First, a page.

Last month we looked at churches in movies that were nominated for or won an Oscar for Best Picture. This film was also up for awards last month, for actor and screenplay and overall production -- but not for the Oscars. This film had multiple nominations for the Razzies, which are given for the worst achievements in filmmaking.
I can't tell you how faithful this book is to the first book in Tim LaHaye and Jerry Jenkins' bestselling series of novels, because I only made it a few pages into the reading. The book struck me as rather hackneyed, starting with the character names of airline pilot Ray Steele (Nick Cage) and news reporter Cam "Buck" Williams (Chad Michael Murray, who "Gilmore Girls" and "Agent Carter" fans may recognize as Special Agent Tristan). But from what I can tell, though the names haven't changed, the plot has been in the transition from book to film.
The film is in many ways a remake of the widely reviled disaster film "Airport 1975" (which was released, incidentally, in 1975). Both films are about a commercial jet liner that collides with a small commercial plane and the bulk of the film deals with the attempt to safely land the jet. The slight difference in the plots of the two films is that in the first film, the collision is caused by the small plane's pilot having a heart attack, wherein this film has the small plane's pilot vanish in the Rapture, God's homecoming for millions of His people.
The action, writing and acting hit great heights of cheesiness. In one scene, Steele's daughter, Chloe, returns home from college and is greeted by her little brother, Raymie. The brother asks, "Did you buy me a present at the airport?" Because, being the son of an airline pilot, the kid knows all the best shopping deals are found at airports. She lets the kid look in her bag and he exclaims, "A new baseball mitt? That's just what I've been asking for!" I don't know which is odder: that the kid is surprised to get what he's been asking for or that Cloe managed to find a baseball mitt at an airport.
The special effects are CGI of a "Sharknado" level of excellence. We get end of the world vanishings, car crashes and fires. And there is no more special effect in films these days than Nick Cage going all manic. The whole thing is really horrible but vastly entertaining.
Fortunately, these reviews aren't about the quality of the film, which is, you may have discerned, awful, but about churches in the film. It's not even about the theology of the film; which is, if you are concerned about such things, written from a dispensational, premillennial, pre-tribulation perspective. Now I'm not at all sure that this is how God is going to do things, but I'm pretty sure the End Times won't have a Sci-Fi channel vibe to it.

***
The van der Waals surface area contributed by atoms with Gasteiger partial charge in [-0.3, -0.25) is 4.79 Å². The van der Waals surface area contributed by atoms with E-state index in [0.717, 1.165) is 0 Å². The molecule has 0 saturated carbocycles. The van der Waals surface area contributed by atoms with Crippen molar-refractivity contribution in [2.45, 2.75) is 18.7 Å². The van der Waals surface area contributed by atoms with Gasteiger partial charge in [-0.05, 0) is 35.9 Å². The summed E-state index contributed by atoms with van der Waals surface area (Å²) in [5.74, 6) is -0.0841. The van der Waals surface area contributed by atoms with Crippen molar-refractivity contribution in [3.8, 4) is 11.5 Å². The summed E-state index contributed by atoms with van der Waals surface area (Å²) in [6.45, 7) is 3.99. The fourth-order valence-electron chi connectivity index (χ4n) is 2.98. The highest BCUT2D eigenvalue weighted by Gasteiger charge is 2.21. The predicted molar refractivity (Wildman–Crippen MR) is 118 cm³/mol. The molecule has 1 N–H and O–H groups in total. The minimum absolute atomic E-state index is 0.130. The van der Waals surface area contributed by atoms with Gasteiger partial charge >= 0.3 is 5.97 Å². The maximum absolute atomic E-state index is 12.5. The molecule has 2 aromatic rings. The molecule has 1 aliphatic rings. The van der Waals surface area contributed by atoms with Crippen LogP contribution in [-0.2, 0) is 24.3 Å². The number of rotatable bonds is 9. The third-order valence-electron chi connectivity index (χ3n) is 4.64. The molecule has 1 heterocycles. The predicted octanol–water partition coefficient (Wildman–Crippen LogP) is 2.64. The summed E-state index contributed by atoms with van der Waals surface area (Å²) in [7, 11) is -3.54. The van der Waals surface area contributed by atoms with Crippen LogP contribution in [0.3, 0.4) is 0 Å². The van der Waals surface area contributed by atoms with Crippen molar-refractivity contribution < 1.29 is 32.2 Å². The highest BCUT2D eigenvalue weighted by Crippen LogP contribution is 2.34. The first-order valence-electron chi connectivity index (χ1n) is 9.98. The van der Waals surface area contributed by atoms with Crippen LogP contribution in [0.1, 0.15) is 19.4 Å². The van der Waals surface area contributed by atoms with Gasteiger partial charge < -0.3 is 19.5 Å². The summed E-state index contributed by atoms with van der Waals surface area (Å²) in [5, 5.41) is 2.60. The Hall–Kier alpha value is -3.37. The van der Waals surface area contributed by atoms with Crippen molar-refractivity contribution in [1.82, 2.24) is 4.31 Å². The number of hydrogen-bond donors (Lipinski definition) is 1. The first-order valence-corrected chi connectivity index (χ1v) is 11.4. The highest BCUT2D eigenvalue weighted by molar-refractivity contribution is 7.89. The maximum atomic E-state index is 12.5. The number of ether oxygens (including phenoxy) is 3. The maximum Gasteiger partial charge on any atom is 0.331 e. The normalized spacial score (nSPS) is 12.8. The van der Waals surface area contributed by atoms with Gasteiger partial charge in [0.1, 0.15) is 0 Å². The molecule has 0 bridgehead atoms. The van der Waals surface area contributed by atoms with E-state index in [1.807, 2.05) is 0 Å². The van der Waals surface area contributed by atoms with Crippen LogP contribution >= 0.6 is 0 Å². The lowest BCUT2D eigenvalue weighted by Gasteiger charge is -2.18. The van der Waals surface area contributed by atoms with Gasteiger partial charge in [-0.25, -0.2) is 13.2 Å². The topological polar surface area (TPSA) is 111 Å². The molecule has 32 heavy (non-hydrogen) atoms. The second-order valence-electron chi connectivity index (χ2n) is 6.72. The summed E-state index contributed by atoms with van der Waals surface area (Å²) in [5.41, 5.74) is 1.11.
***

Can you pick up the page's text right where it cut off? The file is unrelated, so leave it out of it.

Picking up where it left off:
No, I'm not here to review the quality of the film or its theology, but just the church in the film. After the rapture and while Ray and Buck are trying to trying to land that plane (which also has gun toting, crazy mother Jordin Sparks on board), Chloe goes to her mother Irene's church.
Chloe's mom's to decision to become Christian had caused conflict with her husband, Ray. (Pre-rapture, Raymie told Chloe their dad said, "Pastor Barnes was washing mom's brain." What Ray probably really said was "Pastor Barnes brainwashed your mom". But the kid misstates the phrase for comic effect. The film is full of humor like that.)
Anyway, as I was writing, after the rapture, Chloe goes to her mom's church. It's empty, except for Pastor Barnes. Cloe asks how he could still be there since all the Christians were supposed taken in the rapture. Pastor Barnes says that though he preached about faith in Jesus and the rapture, he'd never believed it.
Which poses an interesting question: Is a church doing worthwhile work if it preaches the Word truly, but the Pastor doesn't believe it? After all, at least Irene came to faith and was raptured. Raymie was raptured as well, but it's never clear whether he came to faith or this rapture had a relatively high criteria for the age of accountability.
Overall, though, I wouldn't want to go to a church where the pastor doesn't believe what he's saying. Now as for this church in a post rapture state, it might be nice to visit for the quiet.